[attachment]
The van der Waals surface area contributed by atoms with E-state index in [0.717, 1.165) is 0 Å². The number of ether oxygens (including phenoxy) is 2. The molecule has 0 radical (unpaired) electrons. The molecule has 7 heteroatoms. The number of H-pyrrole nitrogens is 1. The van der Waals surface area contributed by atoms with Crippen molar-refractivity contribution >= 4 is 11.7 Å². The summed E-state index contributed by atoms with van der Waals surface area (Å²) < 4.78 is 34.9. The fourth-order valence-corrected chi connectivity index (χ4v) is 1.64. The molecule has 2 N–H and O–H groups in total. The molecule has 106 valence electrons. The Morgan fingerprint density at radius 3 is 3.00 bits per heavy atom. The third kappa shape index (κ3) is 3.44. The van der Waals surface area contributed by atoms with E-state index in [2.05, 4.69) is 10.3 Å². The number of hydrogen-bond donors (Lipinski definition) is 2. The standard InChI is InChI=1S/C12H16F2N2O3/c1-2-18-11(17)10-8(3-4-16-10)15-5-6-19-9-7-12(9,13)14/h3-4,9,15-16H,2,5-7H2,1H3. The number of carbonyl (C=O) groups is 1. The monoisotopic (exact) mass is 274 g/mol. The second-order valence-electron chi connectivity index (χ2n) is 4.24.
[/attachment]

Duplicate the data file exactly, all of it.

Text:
The van der Waals surface area contributed by atoms with E-state index in [0.717, 1.165) is 0 Å². The number of ether oxygens (including phenoxy) is 2. The molecule has 0 radical (unpaired) electrons. The molecule has 7 heteroatoms. The number of H-pyrrole nitrogens is 1. The van der Waals surface area contributed by atoms with Crippen molar-refractivity contribution >= 4 is 11.7 Å². The summed E-state index contributed by atoms with van der Waals surface area (Å²) < 4.78 is 34.9. The fourth-order valence-corrected chi connectivity index (χ4v) is 1.64. The molecule has 2 N–H and O–H groups in total. The molecule has 106 valence electrons. The Morgan fingerprint density at radius 3 is 3.00 bits per heavy atom. The third kappa shape index (κ3) is 3.44. The van der Waals surface area contributed by atoms with E-state index in [2.05, 4.69) is 10.3 Å². The number of hydrogen-bond donors (Lipinski definition) is 2. The standard InChI is InChI=1S/C12H16F2N2O3/c1-2-18-11(17)10-8(3-4-16-10)15-5-6-19-9-7-12(9,13)14/h3-4,9,15-16H,2,5-7H2,1H3. The number of carbonyl (C=O) groups is 1. The monoisotopic (exact) mass is 274 g/mol. The second-order valence-electron chi connectivity index (χ2n) is 4.24.